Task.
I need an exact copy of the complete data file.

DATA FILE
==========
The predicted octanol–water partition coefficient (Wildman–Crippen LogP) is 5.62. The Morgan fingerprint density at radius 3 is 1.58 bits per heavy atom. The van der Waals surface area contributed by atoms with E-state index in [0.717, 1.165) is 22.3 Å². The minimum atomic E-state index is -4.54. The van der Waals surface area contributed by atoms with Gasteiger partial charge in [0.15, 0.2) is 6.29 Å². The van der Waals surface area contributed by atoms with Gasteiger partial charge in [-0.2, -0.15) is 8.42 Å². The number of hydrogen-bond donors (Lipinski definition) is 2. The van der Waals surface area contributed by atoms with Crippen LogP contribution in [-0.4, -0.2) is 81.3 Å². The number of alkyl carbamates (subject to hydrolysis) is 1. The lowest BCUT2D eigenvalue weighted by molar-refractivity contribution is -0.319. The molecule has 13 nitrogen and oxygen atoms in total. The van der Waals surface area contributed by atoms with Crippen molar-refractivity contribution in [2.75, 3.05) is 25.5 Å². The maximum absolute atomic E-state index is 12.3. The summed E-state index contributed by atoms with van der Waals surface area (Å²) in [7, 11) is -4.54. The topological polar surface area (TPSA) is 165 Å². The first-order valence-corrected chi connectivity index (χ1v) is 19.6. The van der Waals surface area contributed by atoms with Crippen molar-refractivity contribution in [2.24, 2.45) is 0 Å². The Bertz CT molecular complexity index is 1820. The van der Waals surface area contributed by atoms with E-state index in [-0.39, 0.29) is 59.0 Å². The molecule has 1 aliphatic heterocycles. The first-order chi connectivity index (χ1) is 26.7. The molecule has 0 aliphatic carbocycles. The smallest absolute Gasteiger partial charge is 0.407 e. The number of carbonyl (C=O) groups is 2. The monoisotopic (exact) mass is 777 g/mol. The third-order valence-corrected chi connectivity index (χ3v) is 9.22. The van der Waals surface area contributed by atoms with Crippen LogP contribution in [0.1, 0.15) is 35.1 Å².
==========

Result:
The predicted octanol–water partition coefficient (Wildman–Crippen LogP) is 5.62. The Morgan fingerprint density at radius 3 is 1.58 bits per heavy atom. The van der Waals surface area contributed by atoms with E-state index in [0.717, 1.165) is 22.3 Å². The minimum atomic E-state index is -4.54. The van der Waals surface area contributed by atoms with Gasteiger partial charge in [0.15, 0.2) is 6.29 Å². The van der Waals surface area contributed by atoms with Gasteiger partial charge in [-0.2, -0.15) is 8.42 Å². The number of hydrogen-bond donors (Lipinski definition) is 2. The van der Waals surface area contributed by atoms with Crippen LogP contribution in [-0.4, -0.2) is 81.3 Å². The number of alkyl carbamates (subject to hydrolysis) is 1. The lowest BCUT2D eigenvalue weighted by molar-refractivity contribution is -0.319. The molecule has 13 nitrogen and oxygen atoms in total. The van der Waals surface area contributed by atoms with Crippen molar-refractivity contribution in [2.75, 3.05) is 25.5 Å². The maximum absolute atomic E-state index is 12.3. The summed E-state index contributed by atoms with van der Waals surface area (Å²) in [7, 11) is -4.54. The topological polar surface area (TPSA) is 165 Å². The first-order valence-corrected chi connectivity index (χ1v) is 19.6. The van der Waals surface area contributed by atoms with Crippen molar-refractivity contribution in [2.24, 2.45) is 0 Å². The Bertz CT molecular complexity index is 1820. The van der Waals surface area contributed by atoms with E-state index in [-0.39, 0.29) is 59.0 Å². The molecule has 1 aliphatic heterocycles. The first-order chi connectivity index (χ1) is 26.7. The molecule has 0 aliphatic carbocycles. The smallest absolute Gasteiger partial charge is 0.407 e. The number of carbonyl (C=O) groups is 2. The monoisotopic (exact) mass is 777 g/mol. The third-order valence-corrected chi connectivity index (χ3v) is 9.22. The van der Waals surface area contributed by atoms with Crippen LogP contribution in [0.1, 0.15) is 35.1 Å².